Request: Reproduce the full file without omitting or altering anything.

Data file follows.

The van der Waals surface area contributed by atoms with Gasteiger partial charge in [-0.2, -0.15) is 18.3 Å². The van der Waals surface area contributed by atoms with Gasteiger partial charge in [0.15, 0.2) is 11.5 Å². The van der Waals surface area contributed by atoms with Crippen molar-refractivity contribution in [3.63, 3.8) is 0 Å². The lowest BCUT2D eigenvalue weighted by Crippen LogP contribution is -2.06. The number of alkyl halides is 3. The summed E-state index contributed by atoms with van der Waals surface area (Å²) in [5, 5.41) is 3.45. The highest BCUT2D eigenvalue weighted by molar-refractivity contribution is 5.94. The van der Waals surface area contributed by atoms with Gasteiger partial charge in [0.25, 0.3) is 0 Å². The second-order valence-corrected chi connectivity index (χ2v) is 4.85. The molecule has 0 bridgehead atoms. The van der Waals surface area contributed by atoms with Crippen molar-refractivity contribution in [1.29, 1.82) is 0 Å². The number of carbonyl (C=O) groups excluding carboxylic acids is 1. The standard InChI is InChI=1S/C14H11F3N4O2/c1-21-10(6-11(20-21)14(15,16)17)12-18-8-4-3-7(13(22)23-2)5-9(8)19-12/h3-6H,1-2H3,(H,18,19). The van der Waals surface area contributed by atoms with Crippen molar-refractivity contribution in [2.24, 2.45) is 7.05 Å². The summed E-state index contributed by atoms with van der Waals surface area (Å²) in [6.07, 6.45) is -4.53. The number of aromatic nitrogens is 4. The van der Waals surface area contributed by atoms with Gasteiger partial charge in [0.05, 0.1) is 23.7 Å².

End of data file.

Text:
The van der Waals surface area contributed by atoms with Gasteiger partial charge in [-0.2, -0.15) is 18.3 Å². The van der Waals surface area contributed by atoms with Gasteiger partial charge in [0.15, 0.2) is 11.5 Å². The van der Waals surface area contributed by atoms with Crippen molar-refractivity contribution in [3.63, 3.8) is 0 Å². The lowest BCUT2D eigenvalue weighted by Crippen LogP contribution is -2.06. The number of alkyl halides is 3. The summed E-state index contributed by atoms with van der Waals surface area (Å²) in [5, 5.41) is 3.45. The highest BCUT2D eigenvalue weighted by molar-refractivity contribution is 5.94. The van der Waals surface area contributed by atoms with Gasteiger partial charge in [0.25, 0.3) is 0 Å². The second-order valence-corrected chi connectivity index (χ2v) is 4.85. The molecule has 0 bridgehead atoms. The van der Waals surface area contributed by atoms with Crippen molar-refractivity contribution in [1.29, 1.82) is 0 Å². The number of carbonyl (C=O) groups excluding carboxylic acids is 1. The standard InChI is InChI=1S/C14H11F3N4O2/c1-21-10(6-11(20-21)14(15,16)17)12-18-8-4-3-7(13(22)23-2)5-9(8)19-12/h3-6H,1-2H3,(H,18,19). The van der Waals surface area contributed by atoms with Crippen molar-refractivity contribution in [2.24, 2.45) is 7.05 Å². The summed E-state index contributed by atoms with van der Waals surface area (Å²) in [6.07, 6.45) is -4.53. The number of aromatic nitrogens is 4. The van der Waals surface area contributed by atoms with Gasteiger partial charge in [0.05, 0.1) is 23.7 Å².